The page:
Breathing rate – Number of times the person breathes in a minute is called the breathing rate. On an average breathing rate is 12-15 breaths per minute.
What is the breathing rate of a baby/child?
The average breathing rate of a toddler(1-3 years of age) is 20-24 breaths per minute.
Why do children have more breathing rate than adults?
Children have a high breathing rate because their breaths are quicker as they have little space in their lungs to perform exchange of oxygen and carbon dioxide.
Chest cavity – Chest cavity is the chamber of the body which encloses the heart and the lungs. It is enclosed by the ribs, the vertebral column, and the sternum, or breastbone. It is separated from the abdominal cavity by a muscular sheet, the diaphragm.
Diffusion – The process of movement of molecules from the region of their higher concentration to the region of their lower concentration is called diffusion.
Mitochondria – Mitochondria is a cell organelle which helps in the production of energy. It is also called the powerhouse of the cell. The energy is produced in the form of ATP molecules.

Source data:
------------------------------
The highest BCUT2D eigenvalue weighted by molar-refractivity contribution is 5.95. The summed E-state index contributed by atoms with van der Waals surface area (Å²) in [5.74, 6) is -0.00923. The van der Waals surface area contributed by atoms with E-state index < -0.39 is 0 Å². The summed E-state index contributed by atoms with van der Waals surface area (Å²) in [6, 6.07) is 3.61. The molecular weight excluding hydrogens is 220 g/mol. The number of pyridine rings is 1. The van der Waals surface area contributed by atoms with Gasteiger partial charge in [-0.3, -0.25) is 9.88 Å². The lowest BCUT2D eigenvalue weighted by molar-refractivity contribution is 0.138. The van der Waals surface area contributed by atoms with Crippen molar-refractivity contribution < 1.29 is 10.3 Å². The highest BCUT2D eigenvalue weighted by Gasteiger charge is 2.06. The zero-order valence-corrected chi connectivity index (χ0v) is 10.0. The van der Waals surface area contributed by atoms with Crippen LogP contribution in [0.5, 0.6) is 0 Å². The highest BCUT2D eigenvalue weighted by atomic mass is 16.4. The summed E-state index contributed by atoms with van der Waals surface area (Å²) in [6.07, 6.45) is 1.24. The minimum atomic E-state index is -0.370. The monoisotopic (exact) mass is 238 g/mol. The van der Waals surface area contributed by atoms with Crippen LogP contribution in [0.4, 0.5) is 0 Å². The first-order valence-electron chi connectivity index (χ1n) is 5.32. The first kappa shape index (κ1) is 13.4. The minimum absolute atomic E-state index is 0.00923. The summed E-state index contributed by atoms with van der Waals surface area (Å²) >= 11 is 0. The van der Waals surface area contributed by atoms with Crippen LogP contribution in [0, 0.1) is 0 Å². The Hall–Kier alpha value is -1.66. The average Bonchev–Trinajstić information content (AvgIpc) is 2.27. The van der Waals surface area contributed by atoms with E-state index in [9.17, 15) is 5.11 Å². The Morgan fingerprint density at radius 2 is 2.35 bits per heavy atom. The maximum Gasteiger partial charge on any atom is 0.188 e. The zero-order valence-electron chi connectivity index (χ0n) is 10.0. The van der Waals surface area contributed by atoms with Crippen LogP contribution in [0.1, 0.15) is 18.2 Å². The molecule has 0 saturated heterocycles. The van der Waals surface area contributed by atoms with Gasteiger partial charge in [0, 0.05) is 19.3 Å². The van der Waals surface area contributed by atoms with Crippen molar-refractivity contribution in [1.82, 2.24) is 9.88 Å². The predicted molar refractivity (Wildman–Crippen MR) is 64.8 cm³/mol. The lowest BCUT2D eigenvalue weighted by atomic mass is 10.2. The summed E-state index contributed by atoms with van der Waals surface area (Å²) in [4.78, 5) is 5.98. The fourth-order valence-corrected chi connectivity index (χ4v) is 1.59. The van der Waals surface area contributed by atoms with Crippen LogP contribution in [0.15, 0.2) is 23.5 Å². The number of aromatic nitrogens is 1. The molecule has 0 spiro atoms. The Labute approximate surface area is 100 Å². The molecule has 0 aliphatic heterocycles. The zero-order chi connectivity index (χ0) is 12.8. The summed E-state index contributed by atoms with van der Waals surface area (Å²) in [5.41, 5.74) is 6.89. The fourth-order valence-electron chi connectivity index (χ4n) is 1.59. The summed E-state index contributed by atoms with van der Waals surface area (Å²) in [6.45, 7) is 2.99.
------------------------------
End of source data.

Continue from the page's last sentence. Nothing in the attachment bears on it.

ATP – Adenosine triphosphate is the energy molecule. The energy released during the process of respiration is stored in the chemical form as ATP.
Aerobic respiration: The process of breaking down glucose in the presence of oxygen is called aerobic respiration.
Glucose+oxygen ->Carbon Dioxide + water + Energy
Anaerobic respiration: The process of breaking down glucose in the absence of oxygen is called anaerobic respiration.
Glucose-> Alcohol + carbon dioxide+energy
Glucose-> lactic acid+energy (in our muscles)
Fermentation – Fermentation is the process of converting carbohydrates (glucose) to alcohol or organic acids using microorganisms (yeast).
Lactic acid – Lactic acid is an organic acid. It is also known as milk acid.